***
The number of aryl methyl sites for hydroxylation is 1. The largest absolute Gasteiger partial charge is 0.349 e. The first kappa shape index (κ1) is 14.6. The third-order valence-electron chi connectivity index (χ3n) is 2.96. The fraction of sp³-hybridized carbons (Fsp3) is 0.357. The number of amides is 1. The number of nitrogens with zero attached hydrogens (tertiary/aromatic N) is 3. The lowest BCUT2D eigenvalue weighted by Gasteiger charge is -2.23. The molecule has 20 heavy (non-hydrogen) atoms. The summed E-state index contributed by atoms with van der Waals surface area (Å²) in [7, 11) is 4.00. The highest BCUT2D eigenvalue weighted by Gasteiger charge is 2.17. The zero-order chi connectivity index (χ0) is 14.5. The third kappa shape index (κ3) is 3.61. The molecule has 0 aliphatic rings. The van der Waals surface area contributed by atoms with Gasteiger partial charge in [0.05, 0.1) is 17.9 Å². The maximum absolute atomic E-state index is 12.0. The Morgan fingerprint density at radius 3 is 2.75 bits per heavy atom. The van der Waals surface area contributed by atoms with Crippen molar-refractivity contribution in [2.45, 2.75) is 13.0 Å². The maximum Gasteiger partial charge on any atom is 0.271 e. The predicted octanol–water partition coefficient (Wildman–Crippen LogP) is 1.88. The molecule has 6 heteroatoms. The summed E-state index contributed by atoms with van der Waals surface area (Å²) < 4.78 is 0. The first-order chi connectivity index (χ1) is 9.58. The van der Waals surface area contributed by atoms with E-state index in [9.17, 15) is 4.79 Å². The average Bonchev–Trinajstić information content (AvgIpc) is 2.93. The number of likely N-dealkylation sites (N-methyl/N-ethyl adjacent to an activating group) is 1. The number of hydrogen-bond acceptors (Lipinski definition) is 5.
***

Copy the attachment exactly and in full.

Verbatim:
The number of aryl methyl sites for hydroxylation is 1. The largest absolute Gasteiger partial charge is 0.349 e. The first kappa shape index (κ1) is 14.6. The third-order valence-electron chi connectivity index (χ3n) is 2.96. The fraction of sp³-hybridized carbons (Fsp3) is 0.357. The number of amides is 1. The number of nitrogens with zero attached hydrogens (tertiary/aromatic N) is 3. The lowest BCUT2D eigenvalue weighted by Gasteiger charge is -2.23. The molecule has 20 heavy (non-hydrogen) atoms. The summed E-state index contributed by atoms with van der Waals surface area (Å²) in [7, 11) is 4.00. The highest BCUT2D eigenvalue weighted by Gasteiger charge is 2.17. The zero-order chi connectivity index (χ0) is 14.5. The third kappa shape index (κ3) is 3.61. The molecule has 0 aliphatic rings. The van der Waals surface area contributed by atoms with Gasteiger partial charge in [0.05, 0.1) is 17.9 Å². The maximum absolute atomic E-state index is 12.0. The Morgan fingerprint density at radius 3 is 2.75 bits per heavy atom. The van der Waals surface area contributed by atoms with Crippen molar-refractivity contribution in [2.45, 2.75) is 13.0 Å². The maximum Gasteiger partial charge on any atom is 0.271 e. The predicted octanol–water partition coefficient (Wildman–Crippen LogP) is 1.88. The molecule has 6 heteroatoms. The summed E-state index contributed by atoms with van der Waals surface area (Å²) < 4.78 is 0. The first-order chi connectivity index (χ1) is 9.58. The van der Waals surface area contributed by atoms with E-state index in [9.17, 15) is 4.79 Å². The average Bonchev–Trinajstić information content (AvgIpc) is 2.93. The number of likely N-dealkylation sites (N-methyl/N-ethyl adjacent to an activating group) is 1. The number of hydrogen-bond acceptors (Lipinski definition) is 5.